Persona mapping illustration

Lead paragraph

A Persona Map, sometimes called Pen Portrait, is a tool that helps designers to create a representation of types of users, employees, and stakeholders. Personas answer the question, ‘Who are we designing for?’ and they help to align strategy and future solutions to specific target groups.

PREPARATION: up to 20 minutes
DURATION: 45-60 minutes
FACILITATORS: 1 per workshop
RESOURCES: Research data, persona templates (paper-based or digital), paper, pens, masking tape,  Post-its, a large sheet of paper or whiteboard
PARTICIPANTS: 2–8, design team, partners, community members, etc.
EXPECTED OUTCOME: 3-5 personas

Personas are archetypes and a way of ensuring the ‘ideal user’ doesn’t remain an abstract figure. Designers use field data about their needs, characteristics, motivations, ideals, values, behaviours, preferences, personality, etc. to create personas.


Define the focus of what you are interested in and consider what you want to do with your findings.

Based on the selected focus area, define the criteria and select suitable groups of participants who should join you to create your personas. For example, key stakeholders representatives.

Organize a meeting with the selected participants, prepare the room, and gather the necessary resources and supplies to create personas, such as persona templates, paper, Post-it, pens, and the field data. All the data gathered during the Insights phase, about users, employees, stakeholders and smart objects (i.e. IoT), should be printed out (e.g. key pictures, audio recordings, screenshots). Think about what expectations will be set up-front, how you will start and end the workshop, and how much time participants are expected to dedicate to this activity.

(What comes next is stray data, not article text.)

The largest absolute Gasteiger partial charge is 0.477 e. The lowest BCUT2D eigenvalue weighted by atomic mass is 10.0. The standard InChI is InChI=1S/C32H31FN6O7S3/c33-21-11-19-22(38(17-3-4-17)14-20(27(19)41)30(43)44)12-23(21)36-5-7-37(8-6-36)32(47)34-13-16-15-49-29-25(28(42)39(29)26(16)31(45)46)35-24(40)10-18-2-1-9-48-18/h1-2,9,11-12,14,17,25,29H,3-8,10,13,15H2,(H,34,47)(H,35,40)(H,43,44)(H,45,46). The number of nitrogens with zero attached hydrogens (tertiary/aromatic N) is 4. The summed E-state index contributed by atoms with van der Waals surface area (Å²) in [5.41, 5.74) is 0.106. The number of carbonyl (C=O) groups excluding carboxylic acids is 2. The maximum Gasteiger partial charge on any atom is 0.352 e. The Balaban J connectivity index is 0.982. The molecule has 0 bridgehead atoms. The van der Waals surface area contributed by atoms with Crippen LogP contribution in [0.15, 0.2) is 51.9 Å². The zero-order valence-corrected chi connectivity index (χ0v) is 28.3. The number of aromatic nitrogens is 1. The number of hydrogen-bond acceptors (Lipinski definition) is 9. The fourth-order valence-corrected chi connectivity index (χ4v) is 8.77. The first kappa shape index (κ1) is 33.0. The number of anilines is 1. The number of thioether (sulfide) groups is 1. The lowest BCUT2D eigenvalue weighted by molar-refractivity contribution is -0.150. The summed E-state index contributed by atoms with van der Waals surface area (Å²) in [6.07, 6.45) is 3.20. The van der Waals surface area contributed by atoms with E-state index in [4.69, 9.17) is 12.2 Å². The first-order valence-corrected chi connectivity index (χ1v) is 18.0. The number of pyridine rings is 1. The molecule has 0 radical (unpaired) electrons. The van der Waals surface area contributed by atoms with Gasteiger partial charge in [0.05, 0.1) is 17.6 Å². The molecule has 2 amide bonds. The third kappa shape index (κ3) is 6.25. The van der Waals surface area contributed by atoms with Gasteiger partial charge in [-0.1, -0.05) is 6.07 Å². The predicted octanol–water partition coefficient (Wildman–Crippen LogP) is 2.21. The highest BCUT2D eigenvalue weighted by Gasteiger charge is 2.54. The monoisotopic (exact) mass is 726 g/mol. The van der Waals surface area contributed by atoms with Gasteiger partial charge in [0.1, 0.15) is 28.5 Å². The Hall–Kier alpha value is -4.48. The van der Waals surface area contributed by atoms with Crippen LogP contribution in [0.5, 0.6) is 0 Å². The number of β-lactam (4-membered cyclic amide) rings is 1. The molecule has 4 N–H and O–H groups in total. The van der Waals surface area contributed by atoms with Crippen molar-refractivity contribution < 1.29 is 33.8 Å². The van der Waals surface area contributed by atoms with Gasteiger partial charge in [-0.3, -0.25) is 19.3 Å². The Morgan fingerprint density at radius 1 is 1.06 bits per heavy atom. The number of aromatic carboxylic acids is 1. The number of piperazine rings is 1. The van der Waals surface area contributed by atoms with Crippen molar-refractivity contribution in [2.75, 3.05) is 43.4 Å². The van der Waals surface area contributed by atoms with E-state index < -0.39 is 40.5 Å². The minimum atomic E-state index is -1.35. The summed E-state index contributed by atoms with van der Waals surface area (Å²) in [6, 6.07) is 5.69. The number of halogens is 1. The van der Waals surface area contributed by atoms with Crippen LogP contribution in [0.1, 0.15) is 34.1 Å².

Ask the participants by following the 4 actions below:

DEFINE: Look for themes/characteristics that are unique and common to the user, employee, stakeholder or smart object. Define groups of that you would like to exemplify with personas, and name them.

REPEAT: Iterate several times to validate your underlying assumptions, find gaps in your research, and iterate. Check If you are missing some data for your personas – fill any gaps.

REFINE: Combine and prioritize the rough personas. Separate them into primary, secondary, and, if necessary, complementary categories. You should have roughly 3-5 personas and their identified characteristics.

MAKE: Use the Persona template to develop the appropriate descriptions of each personas’ background, interests, motivations, skills, dreams, expectations, etc.

Make a short summary that includes key findings and examples from the data that exemplify these.

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